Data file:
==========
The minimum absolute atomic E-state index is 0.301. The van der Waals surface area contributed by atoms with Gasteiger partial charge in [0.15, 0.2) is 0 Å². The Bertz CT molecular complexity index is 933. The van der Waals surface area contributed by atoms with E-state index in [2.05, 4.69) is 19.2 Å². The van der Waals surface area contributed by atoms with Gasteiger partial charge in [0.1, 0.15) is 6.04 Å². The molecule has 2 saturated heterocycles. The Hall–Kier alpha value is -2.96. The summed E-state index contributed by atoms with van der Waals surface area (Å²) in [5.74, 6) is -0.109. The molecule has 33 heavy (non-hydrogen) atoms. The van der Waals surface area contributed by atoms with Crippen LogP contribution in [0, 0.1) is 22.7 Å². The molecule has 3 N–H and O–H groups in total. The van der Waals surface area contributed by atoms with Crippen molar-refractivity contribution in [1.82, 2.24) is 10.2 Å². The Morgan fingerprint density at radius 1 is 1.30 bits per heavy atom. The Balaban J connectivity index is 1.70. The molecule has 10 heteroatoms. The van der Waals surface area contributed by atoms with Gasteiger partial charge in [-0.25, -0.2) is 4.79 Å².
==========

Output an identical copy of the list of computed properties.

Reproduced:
The minimum absolute atomic E-state index is 0.301. The van der Waals surface area contributed by atoms with Gasteiger partial charge in [0.15, 0.2) is 0 Å². The Bertz CT molecular complexity index is 933. The van der Waals surface area contributed by atoms with E-state index in [2.05, 4.69) is 19.2 Å². The van der Waals surface area contributed by atoms with Gasteiger partial charge in [0.1, 0.15) is 6.04 Å². The molecule has 2 saturated heterocycles. The Hall–Kier alpha value is -2.96. The summed E-state index contributed by atoms with van der Waals surface area (Å²) in [5.74, 6) is -0.109. The molecule has 33 heavy (non-hydrogen) atoms. The van der Waals surface area contributed by atoms with Crippen LogP contribution in [0, 0.1) is 22.7 Å². The molecule has 3 N–H and O–H groups in total. The van der Waals surface area contributed by atoms with Crippen molar-refractivity contribution in [1.82, 2.24) is 10.2 Å². The Morgan fingerprint density at radius 1 is 1.30 bits per heavy atom. The Balaban J connectivity index is 1.70. The molecule has 10 heteroatoms. The van der Waals surface area contributed by atoms with Gasteiger partial charge in [-0.25, -0.2) is 4.79 Å².